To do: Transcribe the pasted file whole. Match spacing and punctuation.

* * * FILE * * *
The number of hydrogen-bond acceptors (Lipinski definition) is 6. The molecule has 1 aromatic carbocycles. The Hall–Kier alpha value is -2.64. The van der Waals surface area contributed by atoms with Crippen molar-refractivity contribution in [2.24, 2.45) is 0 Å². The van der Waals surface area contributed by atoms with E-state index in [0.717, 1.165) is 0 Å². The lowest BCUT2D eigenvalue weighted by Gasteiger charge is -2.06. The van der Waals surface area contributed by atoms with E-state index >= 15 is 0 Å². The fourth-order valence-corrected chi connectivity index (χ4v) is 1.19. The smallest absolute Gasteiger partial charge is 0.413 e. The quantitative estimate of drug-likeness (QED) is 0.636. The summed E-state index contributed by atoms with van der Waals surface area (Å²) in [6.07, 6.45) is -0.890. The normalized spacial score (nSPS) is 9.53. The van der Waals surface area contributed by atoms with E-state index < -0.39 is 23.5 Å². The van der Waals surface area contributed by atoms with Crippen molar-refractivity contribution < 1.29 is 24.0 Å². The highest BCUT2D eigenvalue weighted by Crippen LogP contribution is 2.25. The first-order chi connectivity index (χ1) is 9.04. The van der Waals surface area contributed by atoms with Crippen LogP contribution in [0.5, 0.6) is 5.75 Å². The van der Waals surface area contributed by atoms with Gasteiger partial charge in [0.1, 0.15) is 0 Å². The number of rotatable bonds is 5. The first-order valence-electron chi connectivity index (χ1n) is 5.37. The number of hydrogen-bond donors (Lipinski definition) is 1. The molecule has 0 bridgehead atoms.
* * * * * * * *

The number of hydrogen-bond acceptors (Lipinski definition) is 6. The molecule has 1 aromatic carbocycles. The Hall–Kier alpha value is -2.64. The van der Waals surface area contributed by atoms with Crippen molar-refractivity contribution in [2.24, 2.45) is 0 Å². The van der Waals surface area contributed by atoms with E-state index in [0.717, 1.165) is 0 Å². The lowest BCUT2D eigenvalue weighted by Gasteiger charge is -2.06. The van der Waals surface area contributed by atoms with E-state index >= 15 is 0 Å². The fourth-order valence-corrected chi connectivity index (χ4v) is 1.19. The smallest absolute Gasteiger partial charge is 0.413 e. The quantitative estimate of drug-likeness (QED) is 0.636. The summed E-state index contributed by atoms with van der Waals surface area (Å²) in [6.07, 6.45) is -0.890. The normalized spacial score (nSPS) is 9.53. The van der Waals surface area contributed by atoms with E-state index < -0.39 is 23.5 Å². The van der Waals surface area contributed by atoms with Crippen molar-refractivity contribution < 1.29 is 24.0 Å². The highest BCUT2D eigenvalue weighted by Crippen LogP contribution is 2.25. The first-order chi connectivity index (χ1) is 9.04. The van der Waals surface area contributed by atoms with Crippen LogP contribution in [0.5, 0.6) is 5.75 Å². The van der Waals surface area contributed by atoms with Gasteiger partial charge in [0.1, 0.15) is 0 Å². The number of rotatable bonds is 5. The first-order valence-electron chi connectivity index (χ1n) is 5.37. The number of hydrogen-bond donors (Lipinski definition) is 1. The molecule has 0 bridgehead atoms.